By the Numbers
Conveying equipment can’t just keep getting faster – it has to get
smarter as well. Learn how market conditions, design elements, and
maintenance issues work together to create positive trends in the
By Anna Wells
Investments in critical equipment have been slowly creeping up in
and conveying systems have
certainly been no exception.
The reason behind this may
be, simply, that conveyor
systems play a critical role in
both uptime and efficiency.
According to the latest fig-
ures from CEMA, new orders
for conveyor equipment in
2012 were $1.31 billion more
than 2011, representing an
increase of 14 percent.
According to Ross, overall
North American shipments
were influenced by a sud-
Lubrication is one of the most important elements of a solid conveyor maintenance program. IMPO sat down with Tom Dibble,
Plant Manager for Mighty Lube Systematic Lubrication, Inc., to discuss some common questions surrounding this critical area.
Q: How much lubricant should be used on a conveyor system, and how
often should it be reapplied?
A: A number of factors determine how much lubricant and how often lubricant should be applied to a conveyor. These factors include type and size
of the conveyor, load, type of lubricant, and environmental conditions. For
example, a powder coating operation would likely have a conveyor running
through a wash system and one or more ovens. The water and chemicals
from the wash system, along with the heat from the oven, would remove the
lubricant, sometimes requiring continual or daily lubrication. In contrast,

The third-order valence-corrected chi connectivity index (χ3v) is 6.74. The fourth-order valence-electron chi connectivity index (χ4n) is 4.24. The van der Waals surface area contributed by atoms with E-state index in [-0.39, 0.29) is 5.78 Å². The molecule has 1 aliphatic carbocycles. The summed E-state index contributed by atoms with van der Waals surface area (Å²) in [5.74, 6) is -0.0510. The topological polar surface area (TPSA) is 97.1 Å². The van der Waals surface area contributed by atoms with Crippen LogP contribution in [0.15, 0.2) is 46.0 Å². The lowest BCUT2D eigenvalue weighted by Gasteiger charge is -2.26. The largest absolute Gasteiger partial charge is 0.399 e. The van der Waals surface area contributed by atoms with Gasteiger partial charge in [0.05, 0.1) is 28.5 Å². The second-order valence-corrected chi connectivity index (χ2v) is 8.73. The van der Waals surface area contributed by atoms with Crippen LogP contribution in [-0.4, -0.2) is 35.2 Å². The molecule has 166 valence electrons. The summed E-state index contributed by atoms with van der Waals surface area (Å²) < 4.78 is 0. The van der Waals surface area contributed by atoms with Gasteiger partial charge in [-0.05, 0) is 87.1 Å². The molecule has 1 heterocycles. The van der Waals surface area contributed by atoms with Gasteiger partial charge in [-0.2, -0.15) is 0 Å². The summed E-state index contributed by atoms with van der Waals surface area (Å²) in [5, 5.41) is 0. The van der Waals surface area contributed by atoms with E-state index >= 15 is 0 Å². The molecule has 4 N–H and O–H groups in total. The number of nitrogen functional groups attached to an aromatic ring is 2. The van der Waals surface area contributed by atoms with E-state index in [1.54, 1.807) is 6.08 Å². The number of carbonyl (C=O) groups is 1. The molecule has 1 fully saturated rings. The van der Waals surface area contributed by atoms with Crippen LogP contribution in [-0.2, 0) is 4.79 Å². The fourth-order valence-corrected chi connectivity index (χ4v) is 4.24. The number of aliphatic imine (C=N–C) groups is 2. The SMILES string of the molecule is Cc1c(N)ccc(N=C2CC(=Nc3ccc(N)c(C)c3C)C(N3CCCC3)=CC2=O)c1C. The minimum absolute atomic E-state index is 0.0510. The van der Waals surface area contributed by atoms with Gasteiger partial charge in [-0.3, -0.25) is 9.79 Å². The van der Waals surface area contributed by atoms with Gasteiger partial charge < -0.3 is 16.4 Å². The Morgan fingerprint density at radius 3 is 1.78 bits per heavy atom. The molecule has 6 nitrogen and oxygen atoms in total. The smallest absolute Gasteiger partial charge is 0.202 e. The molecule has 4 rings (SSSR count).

a conveyor transferring parts through ambient temperatures would require
comparatively infrequent lubrication, such as once per week.
The most effective method of conveyor lubrication is to initially set the
amount and frequency of lubrication on the above factors and then adjust
as needed. The goal is to prevent premature wear and downtime by maintaining lubrication at wear points without producing lubrication droplets on
the bottom of the lube point.
Q: What types of new product developments in lubrication are addressing key
A: Effective plant maintenance involves managing maintenance costs and
working to eliminate downtime, and lubrication systems can play a key role
by automatically lubricating wear points. Today’s lubricator controllers allow
users to create a lubrication program that matches the unique conditions
within their facility, which can save labor and reduce lubricant consumption.
Another new product is conveyor monitoring systems. These systems
are available in a variety of configurations, and Mighty Lube manufactures
one that monitors chain link wear, lubrication cycles, drive amps, air take
up pressures, and more. Because this information is available in real-time
through a networked computer, authorized users can quickly identify poten-
tial maintenance issues before they become costly downtime. Mighty Lube
and OPCO Lubrication Systems also manufacture monitoring systems to
monitor chain link wear for a single line, and this can be a cost-effective
option for plants with a small number of conveyors.